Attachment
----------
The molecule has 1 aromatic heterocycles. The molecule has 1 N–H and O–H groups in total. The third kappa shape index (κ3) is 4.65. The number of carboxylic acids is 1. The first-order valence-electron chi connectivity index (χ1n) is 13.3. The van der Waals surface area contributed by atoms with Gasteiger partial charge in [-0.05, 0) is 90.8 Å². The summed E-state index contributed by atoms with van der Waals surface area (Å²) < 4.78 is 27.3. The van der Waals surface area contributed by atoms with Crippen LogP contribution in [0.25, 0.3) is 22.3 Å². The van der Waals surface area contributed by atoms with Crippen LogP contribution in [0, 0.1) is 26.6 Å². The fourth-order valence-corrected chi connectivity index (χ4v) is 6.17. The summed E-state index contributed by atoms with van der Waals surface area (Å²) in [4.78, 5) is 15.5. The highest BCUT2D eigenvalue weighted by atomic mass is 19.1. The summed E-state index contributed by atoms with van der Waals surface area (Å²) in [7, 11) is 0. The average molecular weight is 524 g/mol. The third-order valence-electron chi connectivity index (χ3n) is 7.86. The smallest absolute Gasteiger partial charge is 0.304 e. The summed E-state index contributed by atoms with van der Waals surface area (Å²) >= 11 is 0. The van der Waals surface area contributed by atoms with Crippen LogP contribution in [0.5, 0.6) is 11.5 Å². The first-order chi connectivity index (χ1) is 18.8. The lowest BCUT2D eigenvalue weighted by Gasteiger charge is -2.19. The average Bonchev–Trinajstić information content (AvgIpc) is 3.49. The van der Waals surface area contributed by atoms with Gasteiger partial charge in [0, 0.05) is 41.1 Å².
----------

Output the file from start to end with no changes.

The molecule has 1 aromatic heterocycles. The molecule has 1 N–H and O–H groups in total. The third kappa shape index (κ3) is 4.65. The number of carboxylic acids is 1. The first-order valence-electron chi connectivity index (χ1n) is 13.3. The van der Waals surface area contributed by atoms with Gasteiger partial charge in [-0.05, 0) is 90.8 Å². The summed E-state index contributed by atoms with van der Waals surface area (Å²) < 4.78 is 27.3. The van der Waals surface area contributed by atoms with Crippen LogP contribution in [0.25, 0.3) is 22.3 Å². The van der Waals surface area contributed by atoms with Crippen LogP contribution in [0, 0.1) is 26.6 Å². The fourth-order valence-corrected chi connectivity index (χ4v) is 6.17. The summed E-state index contributed by atoms with van der Waals surface area (Å²) in [4.78, 5) is 15.5. The highest BCUT2D eigenvalue weighted by atomic mass is 19.1. The summed E-state index contributed by atoms with van der Waals surface area (Å²) in [7, 11) is 0. The average molecular weight is 524 g/mol. The third-order valence-electron chi connectivity index (χ3n) is 7.86. The smallest absolute Gasteiger partial charge is 0.304 e. The summed E-state index contributed by atoms with van der Waals surface area (Å²) >= 11 is 0. The van der Waals surface area contributed by atoms with Crippen LogP contribution in [0.5, 0.6) is 11.5 Å². The first-order chi connectivity index (χ1) is 18.8. The lowest BCUT2D eigenvalue weighted by Gasteiger charge is -2.19. The average Bonchev–Trinajstić information content (AvgIpc) is 3.49. The van der Waals surface area contributed by atoms with Gasteiger partial charge in [0, 0.05) is 41.1 Å².